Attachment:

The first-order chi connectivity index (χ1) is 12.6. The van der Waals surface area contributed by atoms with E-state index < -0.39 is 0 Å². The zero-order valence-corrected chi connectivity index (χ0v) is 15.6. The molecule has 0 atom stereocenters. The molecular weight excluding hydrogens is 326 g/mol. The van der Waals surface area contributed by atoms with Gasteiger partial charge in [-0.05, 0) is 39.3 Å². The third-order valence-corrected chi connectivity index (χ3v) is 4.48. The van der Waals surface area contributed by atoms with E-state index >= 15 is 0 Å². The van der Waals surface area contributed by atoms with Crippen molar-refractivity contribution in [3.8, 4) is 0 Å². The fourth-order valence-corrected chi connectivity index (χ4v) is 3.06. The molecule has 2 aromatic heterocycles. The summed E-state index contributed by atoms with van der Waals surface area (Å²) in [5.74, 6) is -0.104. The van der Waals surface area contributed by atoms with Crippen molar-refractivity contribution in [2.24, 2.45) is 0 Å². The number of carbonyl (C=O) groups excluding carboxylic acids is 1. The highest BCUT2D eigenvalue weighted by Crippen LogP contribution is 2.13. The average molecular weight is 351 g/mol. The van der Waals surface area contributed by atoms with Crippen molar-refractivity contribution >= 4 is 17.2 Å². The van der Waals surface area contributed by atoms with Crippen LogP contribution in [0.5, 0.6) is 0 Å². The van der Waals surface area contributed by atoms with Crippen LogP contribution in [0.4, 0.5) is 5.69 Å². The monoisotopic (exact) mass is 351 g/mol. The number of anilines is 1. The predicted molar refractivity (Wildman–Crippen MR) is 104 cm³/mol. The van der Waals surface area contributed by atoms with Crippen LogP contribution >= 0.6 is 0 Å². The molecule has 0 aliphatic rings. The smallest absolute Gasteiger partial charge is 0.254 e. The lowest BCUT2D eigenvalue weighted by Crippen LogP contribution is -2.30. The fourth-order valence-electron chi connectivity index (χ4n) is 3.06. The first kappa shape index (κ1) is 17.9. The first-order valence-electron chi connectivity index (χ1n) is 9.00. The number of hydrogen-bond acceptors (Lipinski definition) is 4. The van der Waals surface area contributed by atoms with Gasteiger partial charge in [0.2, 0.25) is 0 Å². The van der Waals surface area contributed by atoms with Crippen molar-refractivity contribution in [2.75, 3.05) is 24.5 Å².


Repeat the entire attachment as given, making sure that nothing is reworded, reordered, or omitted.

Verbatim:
The first-order chi connectivity index (χ1) is 12.6. The van der Waals surface area contributed by atoms with E-state index < -0.39 is 0 Å². The zero-order valence-corrected chi connectivity index (χ0v) is 15.6. The molecule has 0 atom stereocenters. The molecular weight excluding hydrogens is 326 g/mol. The van der Waals surface area contributed by atoms with Gasteiger partial charge in [-0.05, 0) is 39.3 Å². The third-order valence-corrected chi connectivity index (χ3v) is 4.48. The van der Waals surface area contributed by atoms with E-state index >= 15 is 0 Å². The van der Waals surface area contributed by atoms with Crippen molar-refractivity contribution in [3.8, 4) is 0 Å². The fourth-order valence-corrected chi connectivity index (χ4v) is 3.06. The molecule has 2 aromatic heterocycles. The summed E-state index contributed by atoms with van der Waals surface area (Å²) in [5.74, 6) is -0.104. The van der Waals surface area contributed by atoms with Crippen molar-refractivity contribution in [2.24, 2.45) is 0 Å². The number of carbonyl (C=O) groups excluding carboxylic acids is 1. The highest BCUT2D eigenvalue weighted by Crippen LogP contribution is 2.13. The average molecular weight is 351 g/mol. The van der Waals surface area contributed by atoms with Crippen molar-refractivity contribution >= 4 is 17.2 Å². The van der Waals surface area contributed by atoms with Crippen LogP contribution in [0.5, 0.6) is 0 Å². The van der Waals surface area contributed by atoms with Crippen LogP contribution in [0.4, 0.5) is 5.69 Å². The monoisotopic (exact) mass is 351 g/mol. The number of anilines is 1. The predicted molar refractivity (Wildman–Crippen MR) is 104 cm³/mol. The van der Waals surface area contributed by atoms with Crippen LogP contribution >= 0.6 is 0 Å². The molecule has 0 aliphatic rings. The smallest absolute Gasteiger partial charge is 0.254 e. The lowest BCUT2D eigenvalue weighted by Crippen LogP contribution is -2.30. The fourth-order valence-electron chi connectivity index (χ4n) is 3.06. The first kappa shape index (κ1) is 17.9. The first-order valence-electron chi connectivity index (χ1n) is 9.00. The number of hydrogen-bond acceptors (Lipinski definition) is 4. The van der Waals surface area contributed by atoms with Gasteiger partial charge in [0.2, 0.25) is 0 Å². The van der Waals surface area contributed by atoms with Crippen molar-refractivity contribution in [2.75, 3.05) is 24.5 Å².